Your Privacy Is An Illusion
All eyes are on Facebook at the moment as it was revealed that Cambridge Analytica a third-party company exploited loopholes in Facebook’s platform to obtain as much as 87 million Facebook users information through some fake survey application.
While this is a terrifying situation knowing that such a large amount of data was harvested, can we honestly say that we are really surprised something like this has happened?
Facebook isn’t alone
It’s easy to blame Facebook, they’re the biggest social network and they know a lot about us, but they’re not the only online company with a trove of information.
Are we really naive to believe that Apple, Google, Amazon and numerous advertising platforms don’t have the same level of data (if not more) than what Facebook has? Can we honestly say that we know what data these other companies have and of whom they provide access to?
We knowingly give up so much about ourselves, all so Google can tell us how long it will take to get somewhere in Google Maps or so Siri and Google Assistant can tell us funny jokes.
We go out and buy Amazon Echo’s, Google Home’s and Apple Siri Speakers and let them listen to our every word. We knowingly allow companies like Google to track our search history, our viewing history on YouTube.
I can’t help but feel as though Facebook is being used a scapegoat here, if only US senators held other companies and themselves as accountable for data, and acted more harshly when a company is hacked and user information is leaked.
What happened with Facebook is inexcusable and alarming, but we’re focusing on one part of the problem here. There is more to the privacy puzzle than Facebook, let’s get serious about privacy and equally question all large companies with access to a lot of our data.
In 2017 arguably one of the largest data breaches so far was when Equifax was hacked, exposing 147.9 million Americans, as well as some Canadian and British nationals information including; drivers licence numbers, social security numbers, tax identification numbers, email addresses (issue dates and states).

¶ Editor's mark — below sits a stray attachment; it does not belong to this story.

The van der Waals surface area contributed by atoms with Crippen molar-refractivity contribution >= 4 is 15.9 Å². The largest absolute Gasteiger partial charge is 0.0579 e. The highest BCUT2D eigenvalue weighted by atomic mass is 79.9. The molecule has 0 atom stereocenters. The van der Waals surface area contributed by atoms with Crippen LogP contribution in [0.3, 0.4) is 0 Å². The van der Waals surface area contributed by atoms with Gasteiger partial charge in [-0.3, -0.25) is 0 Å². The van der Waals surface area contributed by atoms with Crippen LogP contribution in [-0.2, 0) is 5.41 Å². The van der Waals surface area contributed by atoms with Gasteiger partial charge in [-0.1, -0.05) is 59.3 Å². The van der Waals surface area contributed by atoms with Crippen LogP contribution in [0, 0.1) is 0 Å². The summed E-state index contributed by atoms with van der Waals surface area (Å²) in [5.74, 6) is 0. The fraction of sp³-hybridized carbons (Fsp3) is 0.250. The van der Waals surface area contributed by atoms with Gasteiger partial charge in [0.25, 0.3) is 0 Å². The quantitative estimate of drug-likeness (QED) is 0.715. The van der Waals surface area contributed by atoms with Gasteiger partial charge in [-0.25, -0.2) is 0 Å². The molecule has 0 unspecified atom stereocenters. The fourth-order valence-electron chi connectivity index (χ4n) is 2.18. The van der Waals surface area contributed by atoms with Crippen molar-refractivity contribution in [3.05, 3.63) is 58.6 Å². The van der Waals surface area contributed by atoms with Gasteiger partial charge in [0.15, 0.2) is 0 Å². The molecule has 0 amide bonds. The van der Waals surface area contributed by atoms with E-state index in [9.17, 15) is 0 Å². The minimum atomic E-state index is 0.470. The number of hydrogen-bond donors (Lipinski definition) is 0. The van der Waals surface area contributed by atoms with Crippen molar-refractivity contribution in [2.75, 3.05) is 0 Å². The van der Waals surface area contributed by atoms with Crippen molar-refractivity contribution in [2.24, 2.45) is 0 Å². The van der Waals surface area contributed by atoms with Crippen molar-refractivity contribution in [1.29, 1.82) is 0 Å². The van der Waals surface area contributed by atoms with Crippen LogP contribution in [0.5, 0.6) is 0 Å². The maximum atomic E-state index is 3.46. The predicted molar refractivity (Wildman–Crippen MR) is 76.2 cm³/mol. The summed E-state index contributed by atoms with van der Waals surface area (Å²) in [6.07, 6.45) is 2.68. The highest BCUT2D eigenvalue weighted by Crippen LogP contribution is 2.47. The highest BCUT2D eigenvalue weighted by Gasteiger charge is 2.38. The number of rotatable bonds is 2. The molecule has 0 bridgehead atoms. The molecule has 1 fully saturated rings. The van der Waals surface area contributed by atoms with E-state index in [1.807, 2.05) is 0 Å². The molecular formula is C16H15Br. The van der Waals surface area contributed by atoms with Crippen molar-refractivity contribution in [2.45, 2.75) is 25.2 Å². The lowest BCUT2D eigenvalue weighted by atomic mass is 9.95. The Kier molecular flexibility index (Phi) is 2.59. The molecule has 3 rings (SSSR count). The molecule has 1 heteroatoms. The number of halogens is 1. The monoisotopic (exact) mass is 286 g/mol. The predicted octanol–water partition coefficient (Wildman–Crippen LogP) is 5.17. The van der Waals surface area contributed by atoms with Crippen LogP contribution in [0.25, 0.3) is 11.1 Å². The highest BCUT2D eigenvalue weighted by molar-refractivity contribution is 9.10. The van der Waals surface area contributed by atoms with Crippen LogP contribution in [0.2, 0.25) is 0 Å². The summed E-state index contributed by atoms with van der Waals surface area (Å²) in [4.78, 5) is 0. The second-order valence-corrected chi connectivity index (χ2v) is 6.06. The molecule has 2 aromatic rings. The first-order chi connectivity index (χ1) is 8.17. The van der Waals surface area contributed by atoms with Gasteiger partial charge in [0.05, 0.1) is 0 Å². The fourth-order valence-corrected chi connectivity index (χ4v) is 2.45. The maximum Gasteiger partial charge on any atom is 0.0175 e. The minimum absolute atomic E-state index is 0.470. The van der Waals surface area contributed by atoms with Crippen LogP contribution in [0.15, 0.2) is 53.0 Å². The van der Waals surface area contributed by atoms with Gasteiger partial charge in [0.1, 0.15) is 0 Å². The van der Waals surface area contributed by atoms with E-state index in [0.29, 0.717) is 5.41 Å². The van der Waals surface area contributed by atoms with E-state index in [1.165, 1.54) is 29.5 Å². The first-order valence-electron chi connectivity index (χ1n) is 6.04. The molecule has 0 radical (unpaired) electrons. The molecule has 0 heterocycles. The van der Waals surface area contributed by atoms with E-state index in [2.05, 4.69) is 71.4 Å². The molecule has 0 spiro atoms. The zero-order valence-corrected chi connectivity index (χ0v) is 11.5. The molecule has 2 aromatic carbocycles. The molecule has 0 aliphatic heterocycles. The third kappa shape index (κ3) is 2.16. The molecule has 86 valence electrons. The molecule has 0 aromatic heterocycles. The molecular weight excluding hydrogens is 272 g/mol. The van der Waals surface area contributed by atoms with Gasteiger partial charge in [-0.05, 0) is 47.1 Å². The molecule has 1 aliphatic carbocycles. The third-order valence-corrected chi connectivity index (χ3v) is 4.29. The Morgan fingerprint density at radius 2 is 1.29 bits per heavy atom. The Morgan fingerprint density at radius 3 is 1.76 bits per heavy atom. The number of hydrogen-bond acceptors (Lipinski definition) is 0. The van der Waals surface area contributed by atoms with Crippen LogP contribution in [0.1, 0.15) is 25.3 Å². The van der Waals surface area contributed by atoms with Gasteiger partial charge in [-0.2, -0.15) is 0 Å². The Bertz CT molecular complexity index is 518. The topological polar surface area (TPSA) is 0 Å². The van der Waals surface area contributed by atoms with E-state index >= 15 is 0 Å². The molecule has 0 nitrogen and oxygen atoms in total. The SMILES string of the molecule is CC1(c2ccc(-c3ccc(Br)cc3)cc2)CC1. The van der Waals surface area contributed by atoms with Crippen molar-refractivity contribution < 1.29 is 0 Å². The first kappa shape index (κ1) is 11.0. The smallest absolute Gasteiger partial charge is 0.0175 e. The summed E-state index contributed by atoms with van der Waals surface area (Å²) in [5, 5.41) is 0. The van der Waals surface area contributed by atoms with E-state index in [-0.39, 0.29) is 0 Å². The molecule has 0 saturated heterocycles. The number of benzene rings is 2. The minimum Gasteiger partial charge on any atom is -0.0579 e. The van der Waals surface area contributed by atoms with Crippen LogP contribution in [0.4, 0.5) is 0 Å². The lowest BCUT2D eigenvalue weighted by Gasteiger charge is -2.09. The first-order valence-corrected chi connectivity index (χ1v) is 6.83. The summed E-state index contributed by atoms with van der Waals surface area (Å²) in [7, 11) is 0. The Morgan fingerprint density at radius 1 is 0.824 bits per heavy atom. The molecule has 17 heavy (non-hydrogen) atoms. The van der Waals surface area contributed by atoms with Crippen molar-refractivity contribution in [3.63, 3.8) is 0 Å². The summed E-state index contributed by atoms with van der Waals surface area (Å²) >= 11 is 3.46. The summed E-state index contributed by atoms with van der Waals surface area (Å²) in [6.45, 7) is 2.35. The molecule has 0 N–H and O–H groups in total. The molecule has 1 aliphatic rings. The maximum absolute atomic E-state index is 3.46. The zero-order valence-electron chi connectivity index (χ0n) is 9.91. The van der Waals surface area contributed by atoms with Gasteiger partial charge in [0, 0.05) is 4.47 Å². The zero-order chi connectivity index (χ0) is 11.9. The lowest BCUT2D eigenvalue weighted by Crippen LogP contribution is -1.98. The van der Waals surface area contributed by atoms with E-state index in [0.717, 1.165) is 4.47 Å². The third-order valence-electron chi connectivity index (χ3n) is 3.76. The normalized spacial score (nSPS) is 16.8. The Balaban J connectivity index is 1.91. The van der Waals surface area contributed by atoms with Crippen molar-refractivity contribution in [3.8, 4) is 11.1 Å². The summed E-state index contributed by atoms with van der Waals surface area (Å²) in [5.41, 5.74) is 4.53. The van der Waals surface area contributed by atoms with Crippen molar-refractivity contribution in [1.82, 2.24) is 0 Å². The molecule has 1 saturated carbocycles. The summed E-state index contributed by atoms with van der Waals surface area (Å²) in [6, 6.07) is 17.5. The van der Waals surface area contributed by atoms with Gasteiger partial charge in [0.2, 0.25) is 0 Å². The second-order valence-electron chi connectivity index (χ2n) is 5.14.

And worse of all, it took Equifax four months to report the hack. For four months, information on over one hundred million people was circulating dark parts of the web. Unacceptable.
Not only was the hack bad and failure to disclose it in a timely manner, but Equifax routinely botched its reporting on the hack, failing to disclose more information than they had led on was taken, and revising the number of affected people a couple of times.
Did Equifax get paraded in US Congress and grilled by senators for their recklessness like Mark Zuckerberg? No. Did Equifax get threatened with further legislation and regulation, or maybe a fine? Nope.
The Consumer Financial Protection Bureau (tasked with protecting consumers) who was investigating the incident stopped investigating Equifax after a change in leadership.
To put that into perspective, Facebook users had some of their information harvested (their likes, interests and so on) but nothing that could be used to steal your identity or understand your financial position, but Equifax exposes some seriously private details and nothing happens.
Russia. Russia. Russia.
This whole situation reeks of a strong agenda, like an aged cheese or infected toe and it’s called Russia.
You see, Russia is a hot topic at the moment. This whole situation isn’t about privacy, US senators don’t care about your Facebook likes and friends list being harvested.
But you throw Russia into the mix and say the data was used to manipulate the 2016 election and all of a sudden it becomes more interesting and appealing, it’s a scandal now and scandals are great to push an agenda.
We can slap the handcuffs on Facebook all we want, but you know and I know that Facebook isn’t the only company that has information about you and isn’t forthcoming with how it is used or accessed.
We just witnessed a small-scale atomic data explosion, I am sure we are going to see privacy explosions on the same scale, if not bigger.